Totally get what you're saying-- and I'd actually prefer to find this stuff out in the wild while vintage shopping! :) In my experience, the ornate rhinestone jewelry can be pretty pricey-- even in small-town thrift shops. I mostly bop around Indiana spots-- the NYC vintage shops are super, super expensive. Didn't mean to offend at all-- just like to make things and share tutorials! And there are many looks I go for that other folks try to avoid. ;P

StacieGrissom said...

Gah. Tis not so bad, really! Even for Hoosiers like us. ;)

StacieGrissom said...

Nice! I saw one tutorial a long time ago that used Sharpies and they spread the ink around with a Q-tip and acetone-- yours would seem to work way better. :)

Eva said...

Can we add links here to our already distressed "vintage" pieces we have for sale in other venues??

Barbie said...

I love that you chose to go for the tarnished look! Looks awesome and totally makes me feel more comfortable wearing my old patinaed pieces. :)

Cyndi said...

I'm surprised by the haters, Stacie. I guess that people who don't take the time to phrase their disagreement with you nicely have lots more time on their hands to be nasty. Great little project, and thank you very much for sharing it!

StacieStacieStacie said...

Haha Cyndi you're so sweet! :D Thank you so much!!

Lacey Dalby said...

Great tutorial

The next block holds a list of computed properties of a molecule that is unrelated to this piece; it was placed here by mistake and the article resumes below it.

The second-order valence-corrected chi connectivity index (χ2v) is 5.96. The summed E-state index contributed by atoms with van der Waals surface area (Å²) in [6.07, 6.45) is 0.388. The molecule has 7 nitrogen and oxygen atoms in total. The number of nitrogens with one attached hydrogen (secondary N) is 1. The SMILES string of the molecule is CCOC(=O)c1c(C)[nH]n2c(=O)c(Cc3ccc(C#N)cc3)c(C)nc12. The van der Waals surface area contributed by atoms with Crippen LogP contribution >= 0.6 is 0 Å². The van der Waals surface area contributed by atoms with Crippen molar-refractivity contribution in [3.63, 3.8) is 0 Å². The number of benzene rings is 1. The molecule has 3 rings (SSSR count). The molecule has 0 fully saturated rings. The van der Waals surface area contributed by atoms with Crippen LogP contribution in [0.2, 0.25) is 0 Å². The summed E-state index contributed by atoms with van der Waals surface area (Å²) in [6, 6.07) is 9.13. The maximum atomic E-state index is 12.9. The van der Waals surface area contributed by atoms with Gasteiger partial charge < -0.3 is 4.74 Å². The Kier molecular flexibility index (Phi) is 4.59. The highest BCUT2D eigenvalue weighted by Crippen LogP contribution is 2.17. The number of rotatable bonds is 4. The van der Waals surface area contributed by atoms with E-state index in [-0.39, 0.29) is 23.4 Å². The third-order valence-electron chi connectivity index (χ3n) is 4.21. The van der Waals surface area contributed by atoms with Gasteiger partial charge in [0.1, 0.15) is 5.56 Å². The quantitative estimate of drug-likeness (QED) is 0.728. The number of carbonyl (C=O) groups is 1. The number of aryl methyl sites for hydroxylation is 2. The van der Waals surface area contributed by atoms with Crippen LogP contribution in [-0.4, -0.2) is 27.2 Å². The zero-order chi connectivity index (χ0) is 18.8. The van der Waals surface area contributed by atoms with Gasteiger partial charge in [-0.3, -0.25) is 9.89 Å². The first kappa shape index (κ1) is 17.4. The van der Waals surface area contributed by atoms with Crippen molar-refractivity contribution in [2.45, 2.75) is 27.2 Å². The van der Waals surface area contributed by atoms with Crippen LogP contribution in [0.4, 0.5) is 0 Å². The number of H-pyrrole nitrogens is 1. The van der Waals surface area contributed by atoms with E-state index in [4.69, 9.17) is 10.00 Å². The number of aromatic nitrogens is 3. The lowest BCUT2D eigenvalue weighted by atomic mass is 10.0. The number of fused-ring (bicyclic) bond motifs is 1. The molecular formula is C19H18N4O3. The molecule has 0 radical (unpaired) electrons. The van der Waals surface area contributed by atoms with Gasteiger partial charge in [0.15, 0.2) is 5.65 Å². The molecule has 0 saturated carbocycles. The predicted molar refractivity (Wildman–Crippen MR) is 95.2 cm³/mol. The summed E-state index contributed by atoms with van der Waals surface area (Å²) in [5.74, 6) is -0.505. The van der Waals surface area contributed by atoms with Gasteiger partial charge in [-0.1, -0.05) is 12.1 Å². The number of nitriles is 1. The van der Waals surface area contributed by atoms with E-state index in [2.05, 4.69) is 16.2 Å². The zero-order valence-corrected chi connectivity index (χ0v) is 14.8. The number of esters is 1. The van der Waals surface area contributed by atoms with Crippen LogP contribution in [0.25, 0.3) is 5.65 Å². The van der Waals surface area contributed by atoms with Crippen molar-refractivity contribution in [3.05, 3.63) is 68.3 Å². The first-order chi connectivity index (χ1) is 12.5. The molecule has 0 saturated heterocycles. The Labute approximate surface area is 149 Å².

Nadine Hartman Bourne said...

Those who can do, those who can't whine about it. Just know that all those people bagging on your tutorial are probably viewing it on a computer made in china by those children they think they are saving by buying vintage. LOL Love your project by the way. Now I just need to cheap made in china jewelry to try it on. I already have the nasty chemical left from staining my table. :)

Mrs. Cat said...

Good lord, some of the people posting here are rude. Remember what mom always said...if you can't say something nice....

Ren S. said...

Wood stain and solder patina are toxic and should never be used on something that touches skin. Please don't encourage people to use poisonous chemicals on jewelry.

StacieStacieStacie said...

You can seal the patina, but the wood stain doesn't touch your skin. Thanks for the tip! When I was doing research before, it is a bit confusing. I thought the patina was just toxic before it dried.


http://www.ganoksin.com/borisat/nenam/patination-safety.htm

AliNichole said...

Whoaaaa! Haha! Assumptions much? I think people who hide behind the anonymity of the internet to insult others are terribly naive people. You are talking to a real person here. Would you use this kind of language if you were face to face with the author?
YOU are what is wrong with society.

robin hood said...

Nice information, many thanks to the author. It is
incomprehensible to me now, but in general, the usefulness and significance is
overwhelming. Thanks again and good luck!

Vintage Jewelry

Kate said...

Hey! I reaaaalllly like this project and all of your necklaces! I wish I had the patience to make all of them! That said, this is totally my speed! I tried to find the necklace through the link you provided, but both didnt really lead anywhere where one might purchase a similar necklace. Can you repost the link?
Yes I could look one up myself, but the one you found is just so perfect for this project!

Kate said...

Hey where did you buy the necklace?
K

StacieStacieStacie said...

Ah sorry! Found another that looks just like it! :)

http://www.amazon.com/Silver-Tone-Teardrop-Austrian-Necklace-A06912-8/dp/B00FBWN5IQ/ref=as_sl_pc_ss_til?tag=starsforstree-20&linkCode=w01&linkId=IL5ZL2X5KUAJUSB3&creativeASIN=B00FBWN5IQ

hapinesswherever.wordpress.com said...

The vintage look rocks :) love the pic of the necklace w the bridge!!